Hargreaves, T. 2011. Practice-ing behaviour change: Applying social practice theory to proenvironmental behaviour change. Journal of Consumer Culture 11(1):79-99.
Heller, M.C., and G.A. Keoleian. 2015. Greenhouse gas emission estimates of U.S. dietary choices and food loss. Journal of Industrial Ecology 19(3):391-401.
Hoover, D., and L.C. Moreno. 2017. Estimating quantities and types of food waste at the city level. Available: https://www.nrdc.org/sites/default/files/food-waste-city-level-report.pdf.
IFIC (International Food Information Council Foundation). 2019. A survey of consumer behaviors and perceptions of food waste. Available: https://foodinsight.org/wp-content/uploads/2019/09/IFIC-EPAL-Food-Waste-Deck-Final-9.16.19.pdf.
IOM (Institute of Medicine) and NRC (National Research Council). 2015. A framework for assessing effects of the food system. Washington, DC: The National Academies Press.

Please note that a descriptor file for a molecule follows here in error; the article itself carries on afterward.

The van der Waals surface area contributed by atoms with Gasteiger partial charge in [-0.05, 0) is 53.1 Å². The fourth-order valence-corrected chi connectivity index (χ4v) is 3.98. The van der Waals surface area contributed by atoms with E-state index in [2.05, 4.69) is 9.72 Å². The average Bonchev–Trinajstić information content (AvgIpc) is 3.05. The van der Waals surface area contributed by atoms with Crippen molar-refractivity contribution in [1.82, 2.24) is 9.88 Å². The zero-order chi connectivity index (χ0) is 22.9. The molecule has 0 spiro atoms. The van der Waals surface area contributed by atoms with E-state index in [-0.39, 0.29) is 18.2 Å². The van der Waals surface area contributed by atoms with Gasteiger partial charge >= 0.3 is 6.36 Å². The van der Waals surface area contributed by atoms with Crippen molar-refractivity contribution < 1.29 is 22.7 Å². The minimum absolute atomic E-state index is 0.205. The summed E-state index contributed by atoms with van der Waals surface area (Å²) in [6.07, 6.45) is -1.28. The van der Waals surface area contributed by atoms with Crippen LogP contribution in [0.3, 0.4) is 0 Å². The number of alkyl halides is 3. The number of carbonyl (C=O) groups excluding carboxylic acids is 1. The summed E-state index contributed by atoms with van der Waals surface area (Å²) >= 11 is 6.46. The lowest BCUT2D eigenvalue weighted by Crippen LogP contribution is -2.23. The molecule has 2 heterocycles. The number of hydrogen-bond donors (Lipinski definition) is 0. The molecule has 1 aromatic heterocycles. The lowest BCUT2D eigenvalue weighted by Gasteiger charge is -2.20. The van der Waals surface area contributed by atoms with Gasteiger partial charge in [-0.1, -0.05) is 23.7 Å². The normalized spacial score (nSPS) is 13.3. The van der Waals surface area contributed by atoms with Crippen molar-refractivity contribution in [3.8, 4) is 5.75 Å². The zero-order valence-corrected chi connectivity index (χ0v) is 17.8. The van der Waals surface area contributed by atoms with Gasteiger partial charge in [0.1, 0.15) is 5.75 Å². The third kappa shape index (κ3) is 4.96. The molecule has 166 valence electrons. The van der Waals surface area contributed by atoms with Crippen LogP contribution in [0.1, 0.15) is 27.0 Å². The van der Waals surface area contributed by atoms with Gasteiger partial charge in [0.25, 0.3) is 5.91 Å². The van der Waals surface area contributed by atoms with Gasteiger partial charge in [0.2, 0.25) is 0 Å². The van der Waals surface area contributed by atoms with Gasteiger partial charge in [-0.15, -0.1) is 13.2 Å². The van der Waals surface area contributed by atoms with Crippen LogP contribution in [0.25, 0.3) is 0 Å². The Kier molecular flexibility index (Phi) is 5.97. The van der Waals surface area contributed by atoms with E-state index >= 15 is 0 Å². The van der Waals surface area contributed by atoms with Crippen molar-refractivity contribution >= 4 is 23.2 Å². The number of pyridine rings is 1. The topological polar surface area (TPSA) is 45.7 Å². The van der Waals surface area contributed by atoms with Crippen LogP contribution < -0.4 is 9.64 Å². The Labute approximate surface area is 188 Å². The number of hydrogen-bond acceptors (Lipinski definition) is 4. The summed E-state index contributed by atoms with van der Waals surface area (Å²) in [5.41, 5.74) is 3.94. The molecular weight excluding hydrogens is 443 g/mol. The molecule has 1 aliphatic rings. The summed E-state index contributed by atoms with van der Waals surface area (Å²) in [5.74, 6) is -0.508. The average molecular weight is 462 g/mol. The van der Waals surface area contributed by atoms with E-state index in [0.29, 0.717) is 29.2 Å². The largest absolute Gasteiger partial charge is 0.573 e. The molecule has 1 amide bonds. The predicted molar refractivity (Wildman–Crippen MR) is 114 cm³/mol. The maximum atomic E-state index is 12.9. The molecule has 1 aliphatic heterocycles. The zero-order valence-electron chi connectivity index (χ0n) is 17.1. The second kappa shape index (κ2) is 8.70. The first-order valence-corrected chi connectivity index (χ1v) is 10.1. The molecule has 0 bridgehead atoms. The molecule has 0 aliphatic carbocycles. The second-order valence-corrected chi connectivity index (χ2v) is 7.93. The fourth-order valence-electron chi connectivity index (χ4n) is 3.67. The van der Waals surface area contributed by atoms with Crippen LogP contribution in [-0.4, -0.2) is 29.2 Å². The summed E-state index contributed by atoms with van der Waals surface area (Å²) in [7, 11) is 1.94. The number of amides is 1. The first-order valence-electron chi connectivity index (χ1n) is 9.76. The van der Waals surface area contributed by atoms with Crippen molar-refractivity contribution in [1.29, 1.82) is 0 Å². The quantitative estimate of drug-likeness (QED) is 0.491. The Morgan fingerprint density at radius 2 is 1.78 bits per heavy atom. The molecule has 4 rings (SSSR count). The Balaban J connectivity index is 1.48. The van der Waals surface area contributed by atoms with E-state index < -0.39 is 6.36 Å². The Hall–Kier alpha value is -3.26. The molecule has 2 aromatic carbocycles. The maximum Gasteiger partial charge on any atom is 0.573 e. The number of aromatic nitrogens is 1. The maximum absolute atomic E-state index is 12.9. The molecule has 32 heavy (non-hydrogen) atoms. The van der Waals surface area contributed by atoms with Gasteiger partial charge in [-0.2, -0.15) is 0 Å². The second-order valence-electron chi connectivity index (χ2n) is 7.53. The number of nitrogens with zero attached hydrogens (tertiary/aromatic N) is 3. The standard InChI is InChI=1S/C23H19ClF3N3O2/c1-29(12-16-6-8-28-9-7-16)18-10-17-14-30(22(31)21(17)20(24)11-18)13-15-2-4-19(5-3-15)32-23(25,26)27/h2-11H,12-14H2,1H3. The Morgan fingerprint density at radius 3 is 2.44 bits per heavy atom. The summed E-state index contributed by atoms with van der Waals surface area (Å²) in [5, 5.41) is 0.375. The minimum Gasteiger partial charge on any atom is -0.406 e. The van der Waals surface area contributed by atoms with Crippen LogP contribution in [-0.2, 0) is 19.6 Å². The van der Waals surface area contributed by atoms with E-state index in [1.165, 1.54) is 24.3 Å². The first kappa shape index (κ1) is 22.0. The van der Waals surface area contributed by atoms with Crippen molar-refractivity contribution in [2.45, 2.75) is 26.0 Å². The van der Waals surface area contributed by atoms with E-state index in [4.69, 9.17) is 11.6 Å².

Ivanova, D., K. Stadler, K. Steen-Olsen, R. Wood, G. Vita, A. Tukker, and E.G. Hertwich. 2016. Environmental impact assessment of household consumption. Journal of Industrial Ecology 20(3):526-536.
Kling, M., and I. Hough. 2010. The American carbon foodprint: Understanding your food’s impact on climate change. Brighter Planet. Available: https://kohalacenter.org/HISGN/pdf/carbofoodprint.pdf.
Koop, S.H.A., A.J. Van Dorssen, and S. Brouwer. 2019. Enhancing domestic water conservation behaviour: A review of empirical studies on influencing tactics. Journal of Environmental Management 247:867-876.
Lipinski, B., C. Hanson, J. Lomax, L. Kitinoja, R. Waite, and T. Searchinger. 2013. Reducing food loss and waste. Working paper, installment 2 of creating a sustainable food future. Available: https://wriorg.s3.amazonaws.com/s3fs-public/reducing_food_loss_and_waste.pdf.